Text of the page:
Importance of Airway Management in Cardiopulmonary Resuscitation
Cardiac arrest can be caused by various factors, including drug overdoses, sudden injuries, respiratory problems, and various other health issues. Although cardiac arrest is a common cause of mortality, many of these deaths can be avoided. Over 350,000 heart attacks occur outside of hospitals every year. When bystanders provide CPR on a cardiac arrest sufferer, about half of them survive. Airway management is important for successful CPR, and first responders must be equipped with the necessary tools.
Clearing the Airway
Before performing CPR, make sure the airway is clear. Cardiac arrest can occur for a variety of reasons, including blockages in the airway. Furthermore, drug overdoses and a few other medical problems can result in vomiting, which can lead to aspiration, aggravating cardiac arrest. The correct suction tool can clear the airway quickly.
Oxygenating the Patient
Bystanders who are performing CPR are advised to do mouth-to-mouth resuscitation. Although this method may be effective, the gold standard in cardiac resuscitation is to oxygenate the patient. The following are the three reasons for this:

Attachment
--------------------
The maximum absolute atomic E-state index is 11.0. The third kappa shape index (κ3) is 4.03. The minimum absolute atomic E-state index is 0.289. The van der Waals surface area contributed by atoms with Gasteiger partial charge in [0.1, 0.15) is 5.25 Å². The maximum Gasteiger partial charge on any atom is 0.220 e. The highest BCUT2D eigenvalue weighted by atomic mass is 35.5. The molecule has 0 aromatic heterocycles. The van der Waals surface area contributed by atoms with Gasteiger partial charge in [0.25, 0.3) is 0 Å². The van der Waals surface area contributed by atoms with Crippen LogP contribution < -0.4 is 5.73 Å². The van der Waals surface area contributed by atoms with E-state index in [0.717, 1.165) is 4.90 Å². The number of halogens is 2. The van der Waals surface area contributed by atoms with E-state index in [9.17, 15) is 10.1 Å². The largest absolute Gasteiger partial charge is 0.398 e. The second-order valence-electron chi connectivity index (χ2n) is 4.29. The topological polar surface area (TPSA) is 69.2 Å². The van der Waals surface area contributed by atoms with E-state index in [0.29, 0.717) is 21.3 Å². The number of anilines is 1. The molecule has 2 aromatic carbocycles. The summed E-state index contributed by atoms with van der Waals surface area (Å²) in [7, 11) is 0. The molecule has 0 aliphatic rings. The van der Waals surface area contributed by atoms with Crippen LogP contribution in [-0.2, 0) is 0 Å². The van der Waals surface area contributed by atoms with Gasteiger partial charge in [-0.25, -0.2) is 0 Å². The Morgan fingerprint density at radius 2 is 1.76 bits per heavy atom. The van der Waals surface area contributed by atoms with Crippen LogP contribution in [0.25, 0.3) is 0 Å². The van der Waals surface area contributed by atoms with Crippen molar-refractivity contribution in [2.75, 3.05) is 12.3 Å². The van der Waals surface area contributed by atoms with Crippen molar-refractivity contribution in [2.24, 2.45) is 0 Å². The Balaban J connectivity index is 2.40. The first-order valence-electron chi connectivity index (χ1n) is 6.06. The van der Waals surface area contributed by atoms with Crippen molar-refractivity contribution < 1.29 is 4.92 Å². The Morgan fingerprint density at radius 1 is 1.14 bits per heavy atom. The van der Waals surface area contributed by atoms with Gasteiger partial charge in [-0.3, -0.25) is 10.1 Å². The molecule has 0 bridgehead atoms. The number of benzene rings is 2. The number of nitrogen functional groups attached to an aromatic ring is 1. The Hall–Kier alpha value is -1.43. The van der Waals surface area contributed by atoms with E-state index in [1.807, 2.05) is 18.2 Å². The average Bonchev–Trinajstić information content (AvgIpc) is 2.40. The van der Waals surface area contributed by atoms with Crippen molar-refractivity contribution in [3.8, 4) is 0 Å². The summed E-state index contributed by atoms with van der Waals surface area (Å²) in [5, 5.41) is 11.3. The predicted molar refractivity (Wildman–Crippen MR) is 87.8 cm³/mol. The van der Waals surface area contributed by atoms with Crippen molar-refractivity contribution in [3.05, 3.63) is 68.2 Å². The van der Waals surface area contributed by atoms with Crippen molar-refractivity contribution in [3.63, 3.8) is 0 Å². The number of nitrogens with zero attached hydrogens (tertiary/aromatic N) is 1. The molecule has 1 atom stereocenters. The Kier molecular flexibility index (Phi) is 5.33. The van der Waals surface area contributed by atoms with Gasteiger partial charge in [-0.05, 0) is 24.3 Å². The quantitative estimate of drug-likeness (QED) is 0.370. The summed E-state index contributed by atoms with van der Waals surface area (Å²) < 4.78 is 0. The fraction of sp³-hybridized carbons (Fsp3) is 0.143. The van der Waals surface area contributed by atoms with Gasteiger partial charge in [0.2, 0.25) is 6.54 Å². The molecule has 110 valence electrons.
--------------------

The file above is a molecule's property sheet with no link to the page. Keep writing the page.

● Direct resuscitation involves getting in contact with any sort of infections that the patient may have and exposing an already vulnerable patient to infections from the rescuer.
● The use of a machine for oxygenation allows for more control over the procedure, ensuring that the patient does not receive too little or too much oxygen.
● Better monitoring and control are possible with a team-based approach. One team member can conduct chest compressions while the other oxygenate the patient.
Continued Airway Management
A first cardiac crisis may signal the second one. Even after a patient has been successfully resuscitated, it's critical to keep an eye on their airway. When a patient is revived, most organizations choose to use mask ventilation and continue oxygenating them during transport. You should also keep an eye out for other indicators of airway obstruction. A patient who has been resuscitated may vomit or bleed, increasing the danger of aspiration. To conduct a thorough respiratory examination and have your equipment ready to go.
Importance of Proper Equipment
Most cardiac arrests happen outside of hospitals. The highest-quality wall-mounted suction will not help these patients. Even in hospitals, cardiac arrests can happen in waiting rooms or other areas where the wall-mounted suction is unavailable.
Therefore, having portable emergency suction devices is critical for all agencies, including hospitals. While meeting your treatment requirements, portable equipment allows you to quickly tend to the patient without having to move them.